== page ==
A Place for Bass - Chamber Jazz Duets Greg Chako
- 1As A Button05:12
- 2Bass-ic' Instinct07:05
- 3Bass Up Front04:53
- 4Three-Quarter Bass05:41
- 5Bass-in' Street Blues05:07
- 6Base Mode05:08
- 7Base Time04:06
- 9Bach To Bass04:22
- 10Bass For Brownie06:07
- 11First Bass05:52
Info for A Place for Bass - Chamber Jazz Duets
Greg Chako is a very skilled jazz guitarist and composer who performs music in his own individual voice with consistent creativity. But because he has spent long periods living overseas, he is not as well-known as his talents deserve. The release of his latest album, A Place For Bass – Chamber Jazz Duets should help improve the situation. The collaborations with bassist Mason Daugherty, which feature the duo operating as equals, is the latest accomplishment in his very productive career.
A Place For Bass originated when Greg Chako realized that “I’ve recorded duos with piano and voice but I’ve never written anything specifically for the bass. That was ironic because bass-guitar duos are the most common format for gigs. Because I’m less interested in virtuous guitar playing than in composing songs that are close to my heart, for this album I put the bass on top.” The bass professor from the University of Cincinnati recommended Mason Daugherty and Greg knew within a couple of songs that the brilliant young bassist would be perfect for the project.
While there have been some notable guitar-bass recordings in the past, most notably by the teams of Jim Hall & Ron Carter and Joe Pass & Niels-Henning Orsted Pederson, A Place For Bass is quite a bit different due to the equal roles played by the two musicians (Daugherty is never just an accompanist) and Greg Chako’s intricate arrangements and compositions. A Place For Bass has an impressive amount of variety including a jazz waltz, a major blues, a minor blues, some more contemporary-sounding songs, numbers inspired by Bach and Brazilian music, and a couple of contrafacts (originals utilizing the chord changes but not the melody of standards). It is also filled with unpredictable moments that add to the music’s quiet excitement.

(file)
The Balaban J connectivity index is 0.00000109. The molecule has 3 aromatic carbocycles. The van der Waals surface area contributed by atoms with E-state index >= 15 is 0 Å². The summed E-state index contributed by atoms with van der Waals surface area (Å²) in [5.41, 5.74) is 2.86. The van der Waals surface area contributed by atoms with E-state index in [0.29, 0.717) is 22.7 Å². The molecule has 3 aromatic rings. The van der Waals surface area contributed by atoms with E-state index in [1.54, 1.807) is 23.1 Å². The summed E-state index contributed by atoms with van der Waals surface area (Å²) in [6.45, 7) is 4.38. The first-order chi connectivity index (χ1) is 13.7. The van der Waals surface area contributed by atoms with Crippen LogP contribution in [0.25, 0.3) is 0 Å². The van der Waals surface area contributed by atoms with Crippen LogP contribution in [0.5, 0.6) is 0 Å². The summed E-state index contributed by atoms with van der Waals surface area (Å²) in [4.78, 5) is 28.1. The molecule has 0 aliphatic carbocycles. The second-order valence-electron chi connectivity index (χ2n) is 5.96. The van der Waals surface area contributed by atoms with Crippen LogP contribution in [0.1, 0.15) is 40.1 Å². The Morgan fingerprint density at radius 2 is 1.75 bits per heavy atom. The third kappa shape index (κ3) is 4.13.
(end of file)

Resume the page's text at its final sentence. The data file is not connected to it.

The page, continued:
While Chako thinks of himself more as a composer than as a guitarist, both of his talents are very much in evidence throughout A Place For Bass, a subtle and quietly inventive work that grows in interest with each listen. (Scott Yanow, AMG)
“Greg set out to feature the bassist in more than an accompanying role with these compositions and it is really a seamless conversation between two great players. This is some beautiful music! (Dave Stryker, jazz guitarist)
"Masterful precision ... constantly lyrical and swinging ... Absolutely amazing! They’ve redefined playing together!” (Ron McClure, bassist)
Born and raised in Cincinnati, Greg played the accordion briefly before, after hearing Jimi Hendrix, he switched to the guitar when he was ten. He developed so quickly on his instrument that just a year later he won second place in a contest sponsored by the American Guild of Music, coming out ahead of over 1,000 other contestants.
“Early on I heard and liked Deep Purple, Led Zeppelin, Ritchie Blackmore, and Jimi Hendrix before exploring the classical rock of Yes and Genesis,” remembers Greg. “While I had heard an Oscar Peterson record that my stepfather owned and it had an immediate appeal to me, it wasn’t until I went to New York City and attended a summer-long guitar workshop that I became much more interested in jazz. That is when I first heard the jazz fusion of the Mahavishnu Orchestra and Return To Forever. I went backwards chronologically, discovering Wes Montgomery and Charlie Christian, and I studied bebop with pianist Dave Frank who was influenced in his teachings by Lennie Tristano.”
Greg Chako attended the Berklee College of Music (making the Dean’s list), was an important promoter and organizer of jazz events in Cincinnati and Amherst, Massachusetts, and gained experience as a working musician even while having day jobs as a cook in Amherst and as a successful real estate agent in New York City. He became a full-time musician during his periods in Hong Kong (1992-94), Singapore (1994-2003), and Tokyo (2004-2009) before moving back to the United States. “During my Singapore period, I worked every night and sometimes had as many as ten gigs a week, everything from playing solo classical guitar and leading a trio at the Raffles Hotel to being featured at a regular Sunday brunch with a seven-piece Latin group.” Along the way the guitarist has played with such notables as Junior Cook, Bill Hardman, Victor Gaskin, Johnny Lytle, Bobby Watson, Herb Ellis, Jimmy Raney, Slide Hampton, Ray Copeland, Curtis Fuller and Richie Cole, and he produced a full-length documentary, An American Cat in the Lion City.